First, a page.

Abu Sulayman Sijistani

From Infogalactic: the planetary knowledge core
Jump to: navigation, search

Abu Sulayman Muhammad Sijistani, (Persian: ابوسلیمان سجستانی‎‎) also called al-Mantiqi (the Logician) (c. 932 – c. 1000 CE), named for his origins in Sijistan or Sistan province in present-day Iran, became the leading philosopher of Islamic humanism in the Baghdad of his time.

Deeply religious, he regarded both religion and philosophy as valid and true; but separate, concerned with different issues, and proceeding by different means. He thus rejected the claims of the theologians employing Ilm al-Kalam to have built a theology "proved" by rationality and of the Brethren of Purity to offer a synthesis of philosophy and religion.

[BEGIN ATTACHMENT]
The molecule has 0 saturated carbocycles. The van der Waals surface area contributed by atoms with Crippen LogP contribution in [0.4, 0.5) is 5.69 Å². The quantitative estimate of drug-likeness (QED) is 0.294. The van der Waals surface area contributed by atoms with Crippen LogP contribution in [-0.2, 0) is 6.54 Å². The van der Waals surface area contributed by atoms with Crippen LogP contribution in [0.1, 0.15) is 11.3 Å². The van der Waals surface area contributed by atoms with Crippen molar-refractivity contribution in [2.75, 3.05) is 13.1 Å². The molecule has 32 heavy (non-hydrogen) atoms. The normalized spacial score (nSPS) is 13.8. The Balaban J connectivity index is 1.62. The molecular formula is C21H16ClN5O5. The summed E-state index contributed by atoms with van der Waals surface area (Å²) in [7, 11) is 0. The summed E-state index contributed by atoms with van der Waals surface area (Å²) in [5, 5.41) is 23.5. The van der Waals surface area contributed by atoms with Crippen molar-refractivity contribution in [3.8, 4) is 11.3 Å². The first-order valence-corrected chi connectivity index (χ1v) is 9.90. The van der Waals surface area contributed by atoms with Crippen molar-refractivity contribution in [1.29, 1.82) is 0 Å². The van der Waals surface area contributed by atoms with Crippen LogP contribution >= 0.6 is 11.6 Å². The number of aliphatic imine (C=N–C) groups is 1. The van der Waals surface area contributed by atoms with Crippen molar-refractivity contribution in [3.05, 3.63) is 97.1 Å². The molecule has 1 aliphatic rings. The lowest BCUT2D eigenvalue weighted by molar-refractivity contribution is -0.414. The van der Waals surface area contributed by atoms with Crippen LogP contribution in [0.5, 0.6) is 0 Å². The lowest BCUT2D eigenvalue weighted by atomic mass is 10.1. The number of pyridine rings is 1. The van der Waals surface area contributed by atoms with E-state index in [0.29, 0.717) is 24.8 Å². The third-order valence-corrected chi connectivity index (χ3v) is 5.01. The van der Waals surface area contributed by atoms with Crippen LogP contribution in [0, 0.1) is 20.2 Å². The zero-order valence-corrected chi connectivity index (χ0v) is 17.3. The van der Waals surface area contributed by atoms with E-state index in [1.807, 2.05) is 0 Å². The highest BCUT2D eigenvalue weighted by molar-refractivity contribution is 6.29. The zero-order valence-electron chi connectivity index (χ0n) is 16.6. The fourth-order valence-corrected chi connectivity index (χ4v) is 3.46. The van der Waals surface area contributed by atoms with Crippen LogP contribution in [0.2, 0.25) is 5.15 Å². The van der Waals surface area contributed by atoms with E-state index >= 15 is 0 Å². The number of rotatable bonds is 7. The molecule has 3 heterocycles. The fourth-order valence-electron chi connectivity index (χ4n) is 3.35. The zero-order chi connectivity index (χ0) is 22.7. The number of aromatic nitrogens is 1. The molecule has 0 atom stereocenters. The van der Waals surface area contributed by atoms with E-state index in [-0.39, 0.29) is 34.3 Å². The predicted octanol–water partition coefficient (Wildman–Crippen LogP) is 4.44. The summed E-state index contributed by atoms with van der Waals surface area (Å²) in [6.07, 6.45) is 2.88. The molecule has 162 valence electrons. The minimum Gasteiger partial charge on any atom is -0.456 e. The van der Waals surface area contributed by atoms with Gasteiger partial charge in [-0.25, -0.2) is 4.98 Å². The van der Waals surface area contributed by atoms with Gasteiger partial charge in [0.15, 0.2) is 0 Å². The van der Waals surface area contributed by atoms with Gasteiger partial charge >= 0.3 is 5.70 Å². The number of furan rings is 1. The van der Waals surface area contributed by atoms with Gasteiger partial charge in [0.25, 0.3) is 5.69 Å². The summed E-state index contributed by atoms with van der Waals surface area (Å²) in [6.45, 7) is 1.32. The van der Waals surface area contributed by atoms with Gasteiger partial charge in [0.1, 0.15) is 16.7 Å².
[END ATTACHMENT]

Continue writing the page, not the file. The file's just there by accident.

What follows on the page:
His best-known work is Siwān al-Ḥikma "Vessel of Wisdom", a history of philosophy from the beginning to his own time.


Further reading

  • Kraemer, Joel L. (1986), Philosophy in the Renaissance of Islam: Abū Sulaymān Al-Sijistānī and His Circle, Brill Publishers, ISBN 90-04-07258-6<templatestyles src="Module:Citation/CS1/styles.css"></templatestyles>